returns of the fund are more volatile. The fund can also invest 10 percent of its assets in companies
based outside of the U.S. This fund charges 1.7 percent of assets in expenses per year.
4. Imperium Large-Cap Fund. This fund invests primarily in large capitalization stocks of companies
based in the U.S. The fund is managed by Jenna King and has outperformed the market in six out of
the last eight years. The fund charges 1.5 percent in expenses.
5. Imperium Bond Fund. This fund invests in long-term corporate bonds issued by U.S. companies. The
fund is restricted to investments in bonds with investment grade credit rating. This fund charges 1.4
percent in expenses.
6. Imperium Money Market Fund. This fund invests in short-term, high credit quality debt instruments,
which include Treasury Bills. As such, the return on money market funds is only slightly higher than
the return on Treasury Bills. Because of the credit quality and short-term nature of the investments,
there is only a very slight risk of negative return. The fund charges 0.60 percent in expenses.
1 The return on a mutual fund after accounting for management expenses is calculated as follows. If a fund charges 2
percent in expenses and it is expected to yield a 10 percent return before expenses, then the return on this fund after
expenses will be (1 + 0.10)×(1 – 0.02) – 1 = 0.078 or 7.8 percent.
1. What advantages/disadvantages do the mutual funds offer compared to company stock for your
2. One can assess investment risk by looking forward to how assets are expected to react to a particular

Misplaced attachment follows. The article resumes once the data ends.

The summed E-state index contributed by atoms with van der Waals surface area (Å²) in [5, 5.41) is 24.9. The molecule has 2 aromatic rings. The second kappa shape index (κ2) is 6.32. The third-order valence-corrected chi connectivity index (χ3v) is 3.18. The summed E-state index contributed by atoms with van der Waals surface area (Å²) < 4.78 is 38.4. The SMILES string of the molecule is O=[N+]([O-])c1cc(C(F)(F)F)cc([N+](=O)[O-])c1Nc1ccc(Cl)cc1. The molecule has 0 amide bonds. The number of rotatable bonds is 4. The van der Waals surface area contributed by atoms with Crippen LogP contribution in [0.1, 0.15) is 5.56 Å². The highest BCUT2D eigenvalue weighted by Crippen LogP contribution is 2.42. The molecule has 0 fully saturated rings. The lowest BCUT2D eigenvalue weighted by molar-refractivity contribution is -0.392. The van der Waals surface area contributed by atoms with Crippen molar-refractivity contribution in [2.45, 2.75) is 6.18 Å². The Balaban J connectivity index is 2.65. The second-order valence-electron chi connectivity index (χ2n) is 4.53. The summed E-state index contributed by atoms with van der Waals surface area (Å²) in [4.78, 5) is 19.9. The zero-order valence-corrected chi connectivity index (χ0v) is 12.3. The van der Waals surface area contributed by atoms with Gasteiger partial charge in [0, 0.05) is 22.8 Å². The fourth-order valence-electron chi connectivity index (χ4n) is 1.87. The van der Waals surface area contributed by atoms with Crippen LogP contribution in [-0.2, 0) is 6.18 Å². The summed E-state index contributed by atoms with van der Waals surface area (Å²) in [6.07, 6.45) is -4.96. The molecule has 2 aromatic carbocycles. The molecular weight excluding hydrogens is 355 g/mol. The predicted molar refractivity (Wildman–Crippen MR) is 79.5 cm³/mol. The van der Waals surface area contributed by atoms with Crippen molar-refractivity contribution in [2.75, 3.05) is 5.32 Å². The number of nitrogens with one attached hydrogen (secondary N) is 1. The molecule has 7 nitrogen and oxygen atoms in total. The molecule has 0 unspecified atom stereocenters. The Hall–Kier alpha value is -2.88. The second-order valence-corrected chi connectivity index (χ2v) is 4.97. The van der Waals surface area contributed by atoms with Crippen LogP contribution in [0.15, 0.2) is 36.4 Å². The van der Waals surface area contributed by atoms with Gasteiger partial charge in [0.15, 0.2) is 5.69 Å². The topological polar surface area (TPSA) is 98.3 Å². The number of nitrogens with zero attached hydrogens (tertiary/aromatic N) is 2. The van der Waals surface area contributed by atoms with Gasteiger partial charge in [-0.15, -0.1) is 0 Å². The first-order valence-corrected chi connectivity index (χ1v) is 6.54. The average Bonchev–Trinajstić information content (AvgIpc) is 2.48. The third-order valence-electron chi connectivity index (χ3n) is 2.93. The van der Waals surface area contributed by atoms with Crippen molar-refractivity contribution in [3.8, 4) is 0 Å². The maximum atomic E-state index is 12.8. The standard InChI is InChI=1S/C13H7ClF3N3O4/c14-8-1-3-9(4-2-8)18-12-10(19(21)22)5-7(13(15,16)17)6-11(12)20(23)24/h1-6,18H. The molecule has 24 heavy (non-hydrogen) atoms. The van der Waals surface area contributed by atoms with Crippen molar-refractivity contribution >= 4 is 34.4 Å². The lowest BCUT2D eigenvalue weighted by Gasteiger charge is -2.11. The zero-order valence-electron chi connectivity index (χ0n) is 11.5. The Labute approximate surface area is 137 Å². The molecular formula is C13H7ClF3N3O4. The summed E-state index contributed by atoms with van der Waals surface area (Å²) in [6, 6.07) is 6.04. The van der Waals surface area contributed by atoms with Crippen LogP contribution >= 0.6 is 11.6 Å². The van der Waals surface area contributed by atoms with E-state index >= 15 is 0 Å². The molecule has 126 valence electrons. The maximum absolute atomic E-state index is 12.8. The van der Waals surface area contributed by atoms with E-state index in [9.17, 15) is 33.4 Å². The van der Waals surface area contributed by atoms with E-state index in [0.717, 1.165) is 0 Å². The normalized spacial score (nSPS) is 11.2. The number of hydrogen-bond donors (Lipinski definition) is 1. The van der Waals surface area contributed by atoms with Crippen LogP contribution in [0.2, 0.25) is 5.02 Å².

set of circumstances or “states of economy”. Use the following set of assumptions for the coming
year to compute the expected rates of return (before expenses) and the standard deviations for the
mutual funds described above.
Expected Rate of Return (before expenses)
Scenario Probability S&P 500
Recession 20% -12% -30% -10% 18% 2%
Near Recession 10% -8% -20% -6% 14% 3%
Normal 30% 12% 22% 12% 8% 4%
Near Boom 20% 22% 38% 15% -1% 5%
Boom 20% 36% 54% 20% -6% 6%
3. Given the expected returns calculated for each of the mutual funds above, estimate the betas of these
funds. Assume a risk-free rate of 4 percent and the expected market return equal to the expected
return on the S&P 500 Index.
4. If you decide to invest your money equally in the Small-Cap and Bond funds, what would your
portfolio’s expected return and risk level (standard deviation and beta) be? (Hint: Adjust mutual fund
returns for management expenses as explained in footnote 1.)
5. What would happen if you were to put 70 percent of your portfolio in the Small-Cap fund and 30
percent in the S&P 500 Index fund? Would this combination be better for you?
6. The returns of the Imperium Small-Cap Fund are the most volatile of all the mutual funds offered in
the 401(k) plan. Why would you ever want to invest in this fund? When you examine the expenses of
the mutual funds, you will notice that this fund also has the highest expenses. Will this affect your
decision to invest in this fund?